As Secretary of the U.S. Department of Homeland Security from 2005 to 2009, Michael Chertoff led the country in blocking would-be terrorists from crossing our borders or implementing their plans if they were already in the country. He also transformed FEMA into an effective organization following Hurricane Katrina. His greatest successes have earned few headlines – because the important news is what didn’t happen. At Chertoff Group, Mr. Chertoff provides high-level strategic counsel to corporate and government leaders on a broad range of security issues, from risk identification and prevention to preparedness, response and recovery. “Risk management has become the CEO’s concern,” he says. “We help our clients develop comprehensive strategies to manage risk without building barriers that get in the way of carrying on their business.” Before heading up the Department of Homeland Security, Mr. Chertoff served as a federal judge on the U.S. Court of Appeals for the Third Circuit. Earlier, during more than a decade as a federal prosecutor, he investigated and prosecuted cases of political corruption, organized crime, corporate fraud and terrorism – including the investigation of the 9/11 terrorist attacks. Mr. Chertoff is a magna cum laude graduate of Harvard College (1975) and Harvard Law School (1978). From 1979-1980 he served as a clerk to Supreme Court Justice William Brennan, Jr. In addition to his role at Chertoff Group, Mr. Chertoff is also senior of counsel at Covington & Burling LLP, and a member of the firm’s White Collar Defense and Investigations practice group. David works with clients to strengthen cyber governance, drive control transparency and prioritize security investments. He assists operational personnel and senior decision-makers to effectively mitigate and communicate cyber risk. He has led high-profile cybersecurity engagements in energy, financial services, retail, health care, and technology sectors. Prior to joining The Chertoff Group, David spent nine years at Booz Allen Hamilton where he led the design and development of some of the highest-profile cyber exercises in the world including NERC’s Grid Security Exercise Series. He also directed company-specific incident management engagements to exercise operational, tactical, and executive-level cyber readiness. In November 2022 David was appointed as a cybersecurity expert to the Advisory Board of NowNow, a digital banking system founded in Nigeria.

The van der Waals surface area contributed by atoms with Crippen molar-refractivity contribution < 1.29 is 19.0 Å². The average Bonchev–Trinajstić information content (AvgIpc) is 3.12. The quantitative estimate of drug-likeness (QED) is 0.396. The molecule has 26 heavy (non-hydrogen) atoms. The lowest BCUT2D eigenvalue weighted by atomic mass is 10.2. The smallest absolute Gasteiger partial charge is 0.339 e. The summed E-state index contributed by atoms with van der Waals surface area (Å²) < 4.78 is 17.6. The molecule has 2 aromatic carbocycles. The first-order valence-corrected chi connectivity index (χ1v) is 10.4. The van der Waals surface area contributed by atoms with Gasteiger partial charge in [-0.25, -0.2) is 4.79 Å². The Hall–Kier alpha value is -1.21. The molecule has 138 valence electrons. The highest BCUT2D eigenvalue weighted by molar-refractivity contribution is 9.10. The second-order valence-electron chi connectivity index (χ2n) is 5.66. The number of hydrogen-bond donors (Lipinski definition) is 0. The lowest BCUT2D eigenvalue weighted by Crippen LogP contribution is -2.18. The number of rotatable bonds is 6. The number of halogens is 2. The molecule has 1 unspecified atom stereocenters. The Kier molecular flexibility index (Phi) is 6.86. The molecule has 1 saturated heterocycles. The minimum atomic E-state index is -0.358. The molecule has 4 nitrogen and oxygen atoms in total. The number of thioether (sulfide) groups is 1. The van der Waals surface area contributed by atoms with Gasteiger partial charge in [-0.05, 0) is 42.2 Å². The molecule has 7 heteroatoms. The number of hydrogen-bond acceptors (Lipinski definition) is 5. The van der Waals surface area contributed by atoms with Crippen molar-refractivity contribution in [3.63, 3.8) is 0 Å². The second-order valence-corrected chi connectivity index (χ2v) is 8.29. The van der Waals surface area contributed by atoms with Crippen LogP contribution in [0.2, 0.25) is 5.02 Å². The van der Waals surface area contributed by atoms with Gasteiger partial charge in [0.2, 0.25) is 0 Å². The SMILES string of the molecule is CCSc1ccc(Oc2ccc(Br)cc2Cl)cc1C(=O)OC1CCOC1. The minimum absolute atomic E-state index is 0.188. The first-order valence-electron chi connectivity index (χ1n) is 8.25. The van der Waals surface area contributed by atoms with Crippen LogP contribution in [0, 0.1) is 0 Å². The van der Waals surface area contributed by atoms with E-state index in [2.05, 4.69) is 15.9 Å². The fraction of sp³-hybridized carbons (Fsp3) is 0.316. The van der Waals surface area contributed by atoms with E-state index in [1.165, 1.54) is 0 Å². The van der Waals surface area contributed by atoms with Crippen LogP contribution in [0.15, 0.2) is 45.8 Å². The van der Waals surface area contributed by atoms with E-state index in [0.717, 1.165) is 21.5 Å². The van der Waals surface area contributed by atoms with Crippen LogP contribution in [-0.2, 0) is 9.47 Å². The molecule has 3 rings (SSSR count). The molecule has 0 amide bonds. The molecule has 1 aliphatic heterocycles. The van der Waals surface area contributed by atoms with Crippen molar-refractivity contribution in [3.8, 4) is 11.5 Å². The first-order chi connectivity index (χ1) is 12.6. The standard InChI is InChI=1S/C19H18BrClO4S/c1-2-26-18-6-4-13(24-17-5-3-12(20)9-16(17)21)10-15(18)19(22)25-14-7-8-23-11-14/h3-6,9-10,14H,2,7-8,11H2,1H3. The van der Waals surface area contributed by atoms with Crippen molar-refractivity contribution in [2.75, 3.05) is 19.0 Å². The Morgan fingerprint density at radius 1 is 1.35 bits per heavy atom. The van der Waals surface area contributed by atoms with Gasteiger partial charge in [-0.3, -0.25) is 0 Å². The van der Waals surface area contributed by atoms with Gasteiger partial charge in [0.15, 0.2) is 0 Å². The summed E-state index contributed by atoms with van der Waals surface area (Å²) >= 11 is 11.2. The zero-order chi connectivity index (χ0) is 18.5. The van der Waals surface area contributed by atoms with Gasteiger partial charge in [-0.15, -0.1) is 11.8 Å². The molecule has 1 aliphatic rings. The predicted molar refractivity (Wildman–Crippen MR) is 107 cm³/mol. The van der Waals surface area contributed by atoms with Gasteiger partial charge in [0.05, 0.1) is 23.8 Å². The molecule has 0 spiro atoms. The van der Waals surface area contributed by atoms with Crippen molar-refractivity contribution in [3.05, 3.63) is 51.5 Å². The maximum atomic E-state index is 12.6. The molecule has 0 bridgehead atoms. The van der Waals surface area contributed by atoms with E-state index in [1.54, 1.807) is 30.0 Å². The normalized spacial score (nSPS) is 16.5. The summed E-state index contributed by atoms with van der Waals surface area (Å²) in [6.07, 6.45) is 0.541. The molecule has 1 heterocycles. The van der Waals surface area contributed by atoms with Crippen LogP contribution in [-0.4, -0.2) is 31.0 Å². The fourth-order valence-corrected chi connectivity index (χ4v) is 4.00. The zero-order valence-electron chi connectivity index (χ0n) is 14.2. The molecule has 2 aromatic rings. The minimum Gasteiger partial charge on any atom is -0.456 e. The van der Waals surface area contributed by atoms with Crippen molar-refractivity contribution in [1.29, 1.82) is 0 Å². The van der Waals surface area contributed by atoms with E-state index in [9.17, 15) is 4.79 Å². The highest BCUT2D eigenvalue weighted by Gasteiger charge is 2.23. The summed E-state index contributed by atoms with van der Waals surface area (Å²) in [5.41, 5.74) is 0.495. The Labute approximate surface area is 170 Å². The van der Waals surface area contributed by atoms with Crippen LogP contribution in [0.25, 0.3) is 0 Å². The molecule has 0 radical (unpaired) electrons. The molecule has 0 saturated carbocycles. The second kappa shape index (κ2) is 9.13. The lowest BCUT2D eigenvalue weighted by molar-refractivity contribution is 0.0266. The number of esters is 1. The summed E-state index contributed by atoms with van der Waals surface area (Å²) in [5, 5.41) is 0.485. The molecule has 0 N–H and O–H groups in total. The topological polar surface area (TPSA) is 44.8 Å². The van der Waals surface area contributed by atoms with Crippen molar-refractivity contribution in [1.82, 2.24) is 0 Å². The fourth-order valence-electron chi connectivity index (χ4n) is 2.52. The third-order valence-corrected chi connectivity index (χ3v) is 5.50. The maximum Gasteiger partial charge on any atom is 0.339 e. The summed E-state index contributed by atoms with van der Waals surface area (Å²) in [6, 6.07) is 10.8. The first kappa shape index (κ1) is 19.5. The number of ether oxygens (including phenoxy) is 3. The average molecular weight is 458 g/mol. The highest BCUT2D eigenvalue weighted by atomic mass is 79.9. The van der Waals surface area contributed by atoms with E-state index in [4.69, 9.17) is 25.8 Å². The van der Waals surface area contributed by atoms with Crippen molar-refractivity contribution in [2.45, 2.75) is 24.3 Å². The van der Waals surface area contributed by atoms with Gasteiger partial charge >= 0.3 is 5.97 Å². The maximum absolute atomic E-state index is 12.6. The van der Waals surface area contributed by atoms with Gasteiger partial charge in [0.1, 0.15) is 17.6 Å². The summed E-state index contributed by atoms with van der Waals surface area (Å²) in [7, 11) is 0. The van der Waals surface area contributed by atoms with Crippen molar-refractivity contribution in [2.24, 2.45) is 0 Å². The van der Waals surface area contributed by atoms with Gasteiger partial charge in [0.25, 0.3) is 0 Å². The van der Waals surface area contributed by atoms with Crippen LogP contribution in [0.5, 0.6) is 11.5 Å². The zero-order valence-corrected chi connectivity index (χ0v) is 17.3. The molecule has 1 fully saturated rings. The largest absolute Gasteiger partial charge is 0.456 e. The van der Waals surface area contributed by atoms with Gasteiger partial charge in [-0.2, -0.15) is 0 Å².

Michael Chertoff & David London